Licorice doesn't suit everyone’s taste, so when some folks hear that fennel’s flavor resembles anise or licorice, they shy away from it. But raw fennel’s savory and mild licorice flavor adds brightness to a dish rather than overwhelming it with a strong, unpleasant taste. It’s worth a try because it supplies fiber, potassium and vitamin C -- and almost no calories.
Florence fennel, also called sweet fennel, produces a large bulb that grows just above the ground at the base of the leaves. This bulb is sometimes referred to as fennel root even though it’s not a true root. The fresh bulb has a texture that’s similar to celery and can be used fresh or cooked. One cup of raw, sliced fennel has 27 calories, 6 grams of carbohydrates, 1 gram of protein and no fat. It’s also a good source of fiber. Women need 25 grams of fiber daily, and 1 cup has 2.7 grams, which is 11 percent of the daily value.
Fresh fennel bulb is a good option when you’re searching for new ways to add vitamin C to your diet. One cup has 10 milligrams, or 13 percent of a woman’s daily value of vitamin C. Your body depends on vitamin C’s antioxidant ability to neutralize free radicals before they damage healthy cells. In that role, it prevents inflammation and supports your immune system. Vitamin C also keeps your skin healthy by fighting the effect of sunlight and producing the collagen that gives your skin strength and flexibility.
Potassium carries the electrical impulses that stimulate muscles, make nerves communicate and regulate your heart beat. It also keeps your heart healthy by lowering your blood pressure. Getting enough potassium in your diet offsets the bad effect on blood pressure if you eat too much salt. Women need to consume 4,700 milligrams of potassium daily. If you’re not sure how much you eat, it’s worth tracking for a few days because most Americans eat only about half of the recommended amount. You’ll get 360 milligrams of potassium, or 8 percent of your daily value, from 1 cup of sliced fennel bulb.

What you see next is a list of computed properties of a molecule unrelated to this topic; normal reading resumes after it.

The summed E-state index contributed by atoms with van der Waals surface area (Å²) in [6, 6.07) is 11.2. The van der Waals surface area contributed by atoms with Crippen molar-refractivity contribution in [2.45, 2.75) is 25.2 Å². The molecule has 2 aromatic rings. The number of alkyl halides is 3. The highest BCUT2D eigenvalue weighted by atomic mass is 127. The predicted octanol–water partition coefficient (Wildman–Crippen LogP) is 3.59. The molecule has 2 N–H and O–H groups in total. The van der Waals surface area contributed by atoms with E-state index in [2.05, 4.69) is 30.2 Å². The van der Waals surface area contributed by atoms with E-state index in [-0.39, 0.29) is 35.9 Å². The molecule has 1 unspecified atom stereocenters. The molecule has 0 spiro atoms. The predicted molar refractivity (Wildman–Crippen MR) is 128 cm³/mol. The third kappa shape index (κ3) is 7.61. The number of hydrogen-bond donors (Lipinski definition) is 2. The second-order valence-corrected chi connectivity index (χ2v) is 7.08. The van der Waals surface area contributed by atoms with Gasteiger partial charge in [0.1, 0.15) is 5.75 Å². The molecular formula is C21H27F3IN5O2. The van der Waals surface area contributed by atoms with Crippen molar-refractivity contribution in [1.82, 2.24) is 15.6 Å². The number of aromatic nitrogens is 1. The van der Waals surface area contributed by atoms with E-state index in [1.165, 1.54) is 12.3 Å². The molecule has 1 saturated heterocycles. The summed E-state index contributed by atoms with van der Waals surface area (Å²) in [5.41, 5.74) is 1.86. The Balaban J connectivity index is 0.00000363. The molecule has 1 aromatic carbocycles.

Your body needs folate to make normal red blood cells. It's also essential for the production of DNA and the normal development of new cells, which makes it essential before and during pregnancy. Getting enough folate prevents birth defects of the brain and spinal cord that can develop in the first 28 days after conception. Women need 400 micrograms daily, but the amount goes up to 600 micrograms during pregnancy. One cup of sliced, raw fennel has 23 micrograms.
You already know that calcium helps prevent osteoporosis, but don’t let that tempt you into thinking it’s only important later in life. At all ages, bones continuously remove old or damaged bone and replace it with new calcium. You need 1,000 milligrams daily to support that remodeling process now and throughout your life. You'll get 43 milligrams, or 4 percent of the recommended daily intake of calcium, in 1 cup of sliced, raw fennel bulb.
Thinly slice fresh fennel root and add it to any soup or salad, or mix it with green beans and white beans, then top them with an olive oil vinaigrette or pesto. Raw fennel can be roasted with other root vegetables or steamed and sprinkled with low-fat Parmesan cheese.
- USDA Nutrient Data Laboratory: Fennel, Bulb, Raw
- Institute of Medicine: Dietary Reference Intakes
- University of California at Davis: Fennel
- Linus Pauling Institute: Vitamin C and Skin Health
- Linus Pauling Institute: Potassium
- Office of Dietary Supplements: Folate
- Yale School of Medicine: Nutrition Before Pregnancy
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